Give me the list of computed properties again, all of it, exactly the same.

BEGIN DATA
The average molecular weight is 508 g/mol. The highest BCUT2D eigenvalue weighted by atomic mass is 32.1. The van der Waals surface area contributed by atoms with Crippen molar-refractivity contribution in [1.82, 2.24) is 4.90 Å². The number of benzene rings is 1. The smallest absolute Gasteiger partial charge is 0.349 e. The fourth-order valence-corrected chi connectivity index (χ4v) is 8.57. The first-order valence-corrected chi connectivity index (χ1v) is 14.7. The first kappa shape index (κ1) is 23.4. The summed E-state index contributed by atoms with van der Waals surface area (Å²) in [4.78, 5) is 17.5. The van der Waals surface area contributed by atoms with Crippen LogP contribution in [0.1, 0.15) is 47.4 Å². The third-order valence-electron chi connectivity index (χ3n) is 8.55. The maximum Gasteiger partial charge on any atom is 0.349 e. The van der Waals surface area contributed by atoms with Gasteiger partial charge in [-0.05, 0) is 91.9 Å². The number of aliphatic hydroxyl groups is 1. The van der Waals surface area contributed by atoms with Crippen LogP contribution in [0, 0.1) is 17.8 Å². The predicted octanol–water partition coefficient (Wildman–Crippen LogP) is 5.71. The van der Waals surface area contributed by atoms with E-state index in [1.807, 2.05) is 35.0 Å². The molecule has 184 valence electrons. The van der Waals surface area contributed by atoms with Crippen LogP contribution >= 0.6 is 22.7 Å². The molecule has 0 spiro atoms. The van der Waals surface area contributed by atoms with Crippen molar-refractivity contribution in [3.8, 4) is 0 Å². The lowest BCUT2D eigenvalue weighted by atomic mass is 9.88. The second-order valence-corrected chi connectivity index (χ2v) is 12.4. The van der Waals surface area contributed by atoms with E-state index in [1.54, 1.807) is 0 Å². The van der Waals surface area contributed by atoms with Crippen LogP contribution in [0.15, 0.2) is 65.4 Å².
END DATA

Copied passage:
The average molecular weight is 508 g/mol. The highest BCUT2D eigenvalue weighted by atomic mass is 32.1. The van der Waals surface area contributed by atoms with Crippen molar-refractivity contribution in [1.82, 2.24) is 4.90 Å². The number of benzene rings is 1. The smallest absolute Gasteiger partial charge is 0.349 e. The fourth-order valence-corrected chi connectivity index (χ4v) is 8.57. The first-order valence-corrected chi connectivity index (χ1v) is 14.7. The first kappa shape index (κ1) is 23.4. The summed E-state index contributed by atoms with van der Waals surface area (Å²) in [4.78, 5) is 17.5. The van der Waals surface area contributed by atoms with Crippen LogP contribution in [0.1, 0.15) is 47.4 Å². The third-order valence-electron chi connectivity index (χ3n) is 8.55. The maximum Gasteiger partial charge on any atom is 0.349 e. The van der Waals surface area contributed by atoms with Gasteiger partial charge in [-0.05, 0) is 91.9 Å². The number of aliphatic hydroxyl groups is 1. The van der Waals surface area contributed by atoms with Crippen LogP contribution in [0, 0.1) is 17.8 Å². The predicted octanol–water partition coefficient (Wildman–Crippen LogP) is 5.71. The van der Waals surface area contributed by atoms with E-state index in [1.807, 2.05) is 35.0 Å². The molecule has 184 valence electrons. The van der Waals surface area contributed by atoms with Crippen LogP contribution >= 0.6 is 22.7 Å². The molecule has 0 spiro atoms. The van der Waals surface area contributed by atoms with Crippen molar-refractivity contribution in [3.8, 4) is 0 Å². The lowest BCUT2D eigenvalue weighted by atomic mass is 9.88. The second-order valence-corrected chi connectivity index (χ2v) is 12.4. The van der Waals surface area contributed by atoms with E-state index in [1.54, 1.807) is 0 Å². The van der Waals surface area contributed by atoms with Crippen LogP contribution in [0.15, 0.2) is 65.4 Å².